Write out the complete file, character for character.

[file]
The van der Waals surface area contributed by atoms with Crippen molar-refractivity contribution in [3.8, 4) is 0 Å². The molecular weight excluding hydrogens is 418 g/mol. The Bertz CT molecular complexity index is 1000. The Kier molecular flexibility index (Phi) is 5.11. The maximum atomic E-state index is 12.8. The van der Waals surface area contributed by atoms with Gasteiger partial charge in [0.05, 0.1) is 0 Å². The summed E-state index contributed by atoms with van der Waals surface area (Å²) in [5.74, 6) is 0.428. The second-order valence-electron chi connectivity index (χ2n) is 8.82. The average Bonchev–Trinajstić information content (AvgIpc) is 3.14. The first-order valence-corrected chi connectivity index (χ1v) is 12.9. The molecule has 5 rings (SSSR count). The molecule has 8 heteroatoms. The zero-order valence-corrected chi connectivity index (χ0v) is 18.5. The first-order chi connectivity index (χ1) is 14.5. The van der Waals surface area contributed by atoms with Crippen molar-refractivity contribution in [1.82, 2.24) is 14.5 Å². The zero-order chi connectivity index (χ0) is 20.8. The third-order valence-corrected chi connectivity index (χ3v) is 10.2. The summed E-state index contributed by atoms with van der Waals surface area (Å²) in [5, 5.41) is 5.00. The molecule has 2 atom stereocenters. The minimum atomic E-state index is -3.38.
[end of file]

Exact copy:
The van der Waals surface area contributed by atoms with Crippen molar-refractivity contribution in [3.8, 4) is 0 Å². The molecular weight excluding hydrogens is 418 g/mol. The Bertz CT molecular complexity index is 1000. The Kier molecular flexibility index (Phi) is 5.11. The maximum atomic E-state index is 12.8. The van der Waals surface area contributed by atoms with Gasteiger partial charge in [0.05, 0.1) is 0 Å². The summed E-state index contributed by atoms with van der Waals surface area (Å²) in [5.74, 6) is 0.428. The second-order valence-electron chi connectivity index (χ2n) is 8.82. The average Bonchev–Trinajstić information content (AvgIpc) is 3.14. The first-order valence-corrected chi connectivity index (χ1v) is 12.9. The molecule has 5 rings (SSSR count). The molecule has 8 heteroatoms. The zero-order valence-corrected chi connectivity index (χ0v) is 18.5. The first-order chi connectivity index (χ1) is 14.5. The van der Waals surface area contributed by atoms with Crippen molar-refractivity contribution in [1.82, 2.24) is 14.5 Å². The zero-order chi connectivity index (χ0) is 20.8. The third-order valence-corrected chi connectivity index (χ3v) is 10.2. The summed E-state index contributed by atoms with van der Waals surface area (Å²) in [5, 5.41) is 5.00. The molecule has 2 atom stereocenters. The minimum atomic E-state index is -3.38.